Anti-nuclear protesters warm themselves around a campfire during a sit-in of hundreds of demonstrators on the rails near Harlingen, on November 26, 2011, to block a train carrying nuclear waste. (Reuters/Wolfgang Rattay) #
Anti-nuclear activists take part in a mass rally on the track that will be used to transport nuclear waste on November 27, 2011 in Harlingen, near Gorleben, Germany. (Carsten Koall/Getty Images) #
A rescuer holds the unchained hand of an anti-nuclear protester being removed from the railway tracks before the arrival of the Castor transport train in Hitzacker, late on November 27, 2011, on its journey to the storage site of Gorleben. (Christian Charisius/AFP/Getty Images) #
German riot police cut a railway track that an anti-nuclear protester has chained himself to during a sit-in in Hitzacker, on November 28, 2011. (Reuters/Alex Domanski) #
Police try to unchain environmental activists who have chained themselves to the tracks near Vastorf, Germany to block a transport of nuclear waste bound for Gorleben, on November 27, 2011. (AP Photo/Jens Schlueter) #
German police remove anti-nuclear protesters from a sit-in on the railway tracks in Hitzacker, on November 28, 2011. (Reuters/Alex Domanski) #
A police officer uses pepper spray during clashes with demonstrators near railway tracks used by a train transporting nuclear waste in Pommoissel, Germany, on November 26, 2011. (AP Photo/Axel Heimken) #
A masked environment activist throws fireworks during clashes with police near Metzingen. (AP Photo/Sascha Schuermann) #
A water cannon is trained on anti-nuclear protesters during confrontations near the protesters' base camp in Metzingen, on November 26, 2011, where the Castor transport train was to pass on its way to Dannenberg. (John MacDougall/AFP/Getty Images) #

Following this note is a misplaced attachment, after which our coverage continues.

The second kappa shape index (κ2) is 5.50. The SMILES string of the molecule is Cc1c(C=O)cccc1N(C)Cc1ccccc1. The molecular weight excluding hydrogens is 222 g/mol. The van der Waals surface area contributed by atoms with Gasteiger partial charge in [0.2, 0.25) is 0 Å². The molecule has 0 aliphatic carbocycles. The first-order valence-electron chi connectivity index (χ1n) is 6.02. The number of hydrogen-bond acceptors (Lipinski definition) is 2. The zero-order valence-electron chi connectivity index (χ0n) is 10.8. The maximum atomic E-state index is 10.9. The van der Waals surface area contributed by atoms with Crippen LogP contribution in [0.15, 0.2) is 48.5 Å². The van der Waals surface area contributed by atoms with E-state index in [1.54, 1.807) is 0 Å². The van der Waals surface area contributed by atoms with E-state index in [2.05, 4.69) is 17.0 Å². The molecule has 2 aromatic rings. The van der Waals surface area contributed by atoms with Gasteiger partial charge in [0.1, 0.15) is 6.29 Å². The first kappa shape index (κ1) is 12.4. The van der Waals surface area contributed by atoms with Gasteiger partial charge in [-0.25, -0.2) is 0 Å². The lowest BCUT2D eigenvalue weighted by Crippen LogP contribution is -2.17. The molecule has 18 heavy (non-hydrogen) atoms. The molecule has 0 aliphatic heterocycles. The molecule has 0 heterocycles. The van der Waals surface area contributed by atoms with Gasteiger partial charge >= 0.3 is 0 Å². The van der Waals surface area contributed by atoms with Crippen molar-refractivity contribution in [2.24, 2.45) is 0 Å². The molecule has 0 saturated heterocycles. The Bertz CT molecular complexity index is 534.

Police carry a demonstrator away after they cleared a sit-in on the railroad tracks near Harlingen, Germany, on November 27, 2011. German police say they have cleared a sit-in of thousands of protesters attempting to block a shipment of nuclear waste and have detained 1,300 people. Police said hundreds of officers started evicting protesters from the rail lines near Dannenberg in the north of the country early Sunday. Those who refused to leave were detained and are being brought before judges later. (AP Photo/Philipp Guelland) #
German riot police cut a railway track while an anti-nuclear protester is chained under it during a sit-in, in Hitzacker, on November 28, 2011. (Reuters/Fabrizio Bensch) #
Police and railway workers attempt to remove four anti-nuclear protesters who are fixed to a concrete block under the railway tracks in demonstration against the Castor train, in Vastorf, near Lueneburg, on November 27, 2011. (Reuters/Fabian Bimmer) #
German policemen prepare to carry an anti-nuclear activist away who was taking part in a mass rally on the track that will be used to transport nuclear waste on November 27, 2011 in Harlingen, near Gorleben, Germany. (Carsten Koall/Getty Images) #
German riot police guard the railway tracks following a sit-in by anti-nuclear protesters, near Harlingen, on November 27, 2011. (Reuters/Fabrizio Bensch) #
German riot police guard the railway tracks near Harlingen, on November 27, 2011. (Reuters/Fabrizio Bensch) #
Anti-nuclear protesters sit on a street near Gorleben, northern Germany, on November 28, 2011, along the route of the Castor transport. The train arrived at Dannenberg for unloading after leaving nuclear giant Areva's rail yard at Valognes, northwestern France on November 23, 2011 and negotiating a string of obstacles set by anti-nuclear activists. From Dannenberg rail station, its cargo of 11 containers of waste is due to be unloaded onto trucks, a process likely to take several hours. Then it will begin the final 20-kilometer (12-mile) leg of the journey by road to the Gorleben storage facility, a former salt mine, on the River Elbe. (Johannes Eisele/AFP/Getty Images) #
Anti-nuclear activists take part on a sit-in with around thousand other activists on the road the nuclear waste transport is going to use on November 28, 2011 in Gorleben, Germany. (Carsten Koall/Getty Images) #
Anti-nuclear protesters sit in the street to Germany's interim nuclear waste storage facility in the northern German village of Gorleben, on November 28, 2011. (Reuters/Fabrizio Bensch) #
Anti-nuclear protesters shelter themselves from the rain on the road to Gorleben, Germany on November 27, 2011, along the route of the Castor transport. (Johannes Eisele/AFP/Getty Images) #